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Tuesday, December 23, 2008

More Holiday Cheer

Long time readers of the blog remember my obsession with freight and port traffic last year. Bloomberg has a pretty good article up on the topic now:
September and October are typically Long Beach’s busiest months as U.S. retailers take deliveries for holiday sales. This year, imports fell 15.8 percent from a year earlier in September, 9.5 percent in October and 13.6 percent in November.
The Baltic Dry Index, a measure of shipping costs for commodities, is down 93 percent from a record in May, a sign that traders expect export volumes to stay depressed.

Slowing trade is both a cause and an effect of the first simultaneous contraction in the world’s largest economies since World War II.

At the adjacent ports of Long Beach and Los Angeles, together the largest in the U.S., trade has slowed about 10 percent this year, a record drop. In 2007, volumes slid for the first time in more than a quarter century.
I don't write much about stuff like this once it's happened, because my focus is far ahead. If it's not old news to me by the time something like this hits Bloomberg, then I screwed up (which happens often enough). Risk analysis is not meant for perfection; it's a tool to come out ahead of the game years down the road. It does work better than charging blithely ahead into disaster. You cannot compensate well for bad loans after they are written, which is why we are seeing so much pain, angst and losses now.

West Coast port traffic slowed earlier and harder than the ports on the eastern seaboard, but now all of it is slowing very obviously.

Several countries are trying to set up trade financing by government bank or quasi-government credit. I found this article on more Chinese reg changes interesting:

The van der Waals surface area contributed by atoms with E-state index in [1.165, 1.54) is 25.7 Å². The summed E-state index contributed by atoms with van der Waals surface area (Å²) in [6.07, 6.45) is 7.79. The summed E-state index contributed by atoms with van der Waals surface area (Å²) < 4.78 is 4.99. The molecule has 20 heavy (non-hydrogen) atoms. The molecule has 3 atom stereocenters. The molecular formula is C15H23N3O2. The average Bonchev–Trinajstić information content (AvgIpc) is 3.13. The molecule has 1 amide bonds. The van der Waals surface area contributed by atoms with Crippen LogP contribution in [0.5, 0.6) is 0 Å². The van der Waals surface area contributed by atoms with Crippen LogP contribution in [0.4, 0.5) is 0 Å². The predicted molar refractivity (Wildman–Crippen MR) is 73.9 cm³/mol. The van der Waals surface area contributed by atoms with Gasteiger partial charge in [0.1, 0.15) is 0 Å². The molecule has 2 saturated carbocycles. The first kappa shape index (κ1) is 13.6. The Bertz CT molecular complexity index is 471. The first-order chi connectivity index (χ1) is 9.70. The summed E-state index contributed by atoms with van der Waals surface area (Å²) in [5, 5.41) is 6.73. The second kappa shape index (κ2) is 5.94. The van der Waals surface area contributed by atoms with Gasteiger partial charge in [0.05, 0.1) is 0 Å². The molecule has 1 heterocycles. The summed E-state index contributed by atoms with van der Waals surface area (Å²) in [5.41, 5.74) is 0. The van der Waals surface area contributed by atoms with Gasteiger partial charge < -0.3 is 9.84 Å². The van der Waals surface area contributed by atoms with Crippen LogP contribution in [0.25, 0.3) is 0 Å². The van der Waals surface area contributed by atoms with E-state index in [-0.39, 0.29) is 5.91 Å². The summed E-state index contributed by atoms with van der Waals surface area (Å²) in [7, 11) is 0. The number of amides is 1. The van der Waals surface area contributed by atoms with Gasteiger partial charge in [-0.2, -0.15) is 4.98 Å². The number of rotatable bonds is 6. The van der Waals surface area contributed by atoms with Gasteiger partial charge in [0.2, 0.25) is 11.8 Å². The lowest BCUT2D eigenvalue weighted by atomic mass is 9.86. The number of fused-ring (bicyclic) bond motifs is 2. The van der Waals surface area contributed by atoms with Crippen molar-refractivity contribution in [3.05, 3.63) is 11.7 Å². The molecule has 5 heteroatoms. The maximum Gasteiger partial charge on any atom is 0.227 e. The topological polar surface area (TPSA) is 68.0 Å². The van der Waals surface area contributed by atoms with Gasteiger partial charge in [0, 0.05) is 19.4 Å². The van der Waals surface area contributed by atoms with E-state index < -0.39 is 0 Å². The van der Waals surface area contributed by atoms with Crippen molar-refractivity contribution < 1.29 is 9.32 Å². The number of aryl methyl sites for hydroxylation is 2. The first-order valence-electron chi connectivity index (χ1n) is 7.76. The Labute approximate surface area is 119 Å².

China will loosen regulations on the prepayments companies can receive when exporting goods to help their cashflow as the global financial crisis hits overseas sales, the State Administration of Foreign Exchange said today.

Companies will be allowed to collect 25 percent of prepayments on exports in foreign currency, up from 10 percent, starting from today, the regulator said on its Web site.
Same for importers.

The whole Merckle saga still has not been resolved. Is he going to end up being the Donald Trump of Germany?

I know the average individual doesn't deal much with commercial credit. Perhaps this article on Indian companies seeking financing to cover US automaker orders will offer some perspective:
It is estimated that around 50 component makers from India supply directly to the three auto companies or their Tier 1 suppliers and the annual shipments are close to $1 billion. "It is a very difficult situation for exporters to the north American market. Not only banks are reluctant to provide credit, risk insurance companies are also not very forthcoming in supporting such deals," Vishnu Mathur, executive director of Automotive Component Manufacturers Association (ACMA), told TOI.
So these businesses are approaching their government to try to get financing for working capital. This is why cash-strapped companies or companies that have experienced rapid expansion are hit so hard in a credit crunch. They may have orders, but they may not be able to get financing to produce those orders. They then can lose out to a company which is able to provide its own financing.

The US auto companies do business on a JIT basis and control their costs by forcing suppliers to absorb the impact of holding inventory and carrying those intermediate costs.

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